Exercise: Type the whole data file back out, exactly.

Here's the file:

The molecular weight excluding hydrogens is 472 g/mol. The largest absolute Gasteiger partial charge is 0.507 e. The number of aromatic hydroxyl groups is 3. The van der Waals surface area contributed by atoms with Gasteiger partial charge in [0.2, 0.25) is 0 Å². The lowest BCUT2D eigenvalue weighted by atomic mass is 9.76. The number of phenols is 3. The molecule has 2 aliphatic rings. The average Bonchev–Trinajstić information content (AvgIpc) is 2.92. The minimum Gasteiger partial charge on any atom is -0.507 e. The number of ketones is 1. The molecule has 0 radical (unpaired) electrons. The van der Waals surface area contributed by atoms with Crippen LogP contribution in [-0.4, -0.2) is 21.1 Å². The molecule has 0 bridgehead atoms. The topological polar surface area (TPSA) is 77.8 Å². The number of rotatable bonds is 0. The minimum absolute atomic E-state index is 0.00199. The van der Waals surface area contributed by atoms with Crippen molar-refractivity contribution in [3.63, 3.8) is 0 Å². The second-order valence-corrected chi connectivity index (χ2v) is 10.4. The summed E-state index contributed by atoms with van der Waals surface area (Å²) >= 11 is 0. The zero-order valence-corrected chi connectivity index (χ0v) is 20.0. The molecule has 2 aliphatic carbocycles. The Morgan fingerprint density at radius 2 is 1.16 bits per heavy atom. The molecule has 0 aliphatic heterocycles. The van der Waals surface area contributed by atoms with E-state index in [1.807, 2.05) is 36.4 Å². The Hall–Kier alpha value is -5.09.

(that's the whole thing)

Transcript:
The molecular weight excluding hydrogens is 472 g/mol. The largest absolute Gasteiger partial charge is 0.507 e. The number of aromatic hydroxyl groups is 3. The van der Waals surface area contributed by atoms with Gasteiger partial charge in [0.2, 0.25) is 0 Å². The lowest BCUT2D eigenvalue weighted by atomic mass is 9.76. The number of phenols is 3. The molecule has 2 aliphatic rings. The average Bonchev–Trinajstić information content (AvgIpc) is 2.92. The minimum Gasteiger partial charge on any atom is -0.507 e. The number of ketones is 1. The molecule has 0 radical (unpaired) electrons. The van der Waals surface area contributed by atoms with Crippen LogP contribution in [-0.4, -0.2) is 21.1 Å². The molecule has 0 bridgehead atoms. The topological polar surface area (TPSA) is 77.8 Å². The number of rotatable bonds is 0. The minimum absolute atomic E-state index is 0.00199. The van der Waals surface area contributed by atoms with Crippen molar-refractivity contribution in [3.63, 3.8) is 0 Å². The second-order valence-corrected chi connectivity index (χ2v) is 10.4. The summed E-state index contributed by atoms with van der Waals surface area (Å²) >= 11 is 0. The zero-order valence-corrected chi connectivity index (χ0v) is 20.0. The molecule has 2 aliphatic carbocycles. The Morgan fingerprint density at radius 2 is 1.16 bits per heavy atom. The molecule has 0 aliphatic heterocycles. The van der Waals surface area contributed by atoms with E-state index in [1.807, 2.05) is 36.4 Å². The Hall–Kier alpha value is -5.09.